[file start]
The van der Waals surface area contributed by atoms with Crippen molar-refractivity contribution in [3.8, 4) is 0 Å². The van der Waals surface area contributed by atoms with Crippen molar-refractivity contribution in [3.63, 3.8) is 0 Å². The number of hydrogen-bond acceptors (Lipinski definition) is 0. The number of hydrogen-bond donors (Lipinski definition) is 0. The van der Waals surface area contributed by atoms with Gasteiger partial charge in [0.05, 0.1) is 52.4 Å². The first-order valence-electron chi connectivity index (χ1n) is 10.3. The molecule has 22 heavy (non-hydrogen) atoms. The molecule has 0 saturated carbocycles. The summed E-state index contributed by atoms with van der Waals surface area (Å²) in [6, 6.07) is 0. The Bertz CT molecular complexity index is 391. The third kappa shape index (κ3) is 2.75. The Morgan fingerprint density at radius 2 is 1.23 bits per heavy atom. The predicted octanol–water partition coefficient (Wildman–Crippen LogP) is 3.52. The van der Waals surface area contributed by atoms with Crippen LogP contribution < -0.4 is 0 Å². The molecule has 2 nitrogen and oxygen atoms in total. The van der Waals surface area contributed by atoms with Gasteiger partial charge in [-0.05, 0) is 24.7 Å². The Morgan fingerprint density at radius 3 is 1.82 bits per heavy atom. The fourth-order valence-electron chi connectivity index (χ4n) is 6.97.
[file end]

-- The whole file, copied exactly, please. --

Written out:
The van der Waals surface area contributed by atoms with Crippen molar-refractivity contribution in [3.8, 4) is 0 Å². The van der Waals surface area contributed by atoms with Crippen molar-refractivity contribution in [3.63, 3.8) is 0 Å². The number of hydrogen-bond acceptors (Lipinski definition) is 0. The number of hydrogen-bond donors (Lipinski definition) is 0. The van der Waals surface area contributed by atoms with Gasteiger partial charge in [0.05, 0.1) is 52.4 Å². The first-order valence-electron chi connectivity index (χ1n) is 10.3. The molecule has 22 heavy (non-hydrogen) atoms. The molecule has 0 saturated carbocycles. The summed E-state index contributed by atoms with van der Waals surface area (Å²) in [6, 6.07) is 0. The Bertz CT molecular complexity index is 391. The third kappa shape index (κ3) is 2.75. The Morgan fingerprint density at radius 2 is 1.23 bits per heavy atom. The predicted octanol–water partition coefficient (Wildman–Crippen LogP) is 3.52. The van der Waals surface area contributed by atoms with Crippen LogP contribution < -0.4 is 0 Å². The molecule has 2 nitrogen and oxygen atoms in total. The van der Waals surface area contributed by atoms with Gasteiger partial charge in [-0.05, 0) is 24.7 Å². The Morgan fingerprint density at radius 3 is 1.82 bits per heavy atom. The fourth-order valence-electron chi connectivity index (χ4n) is 6.97.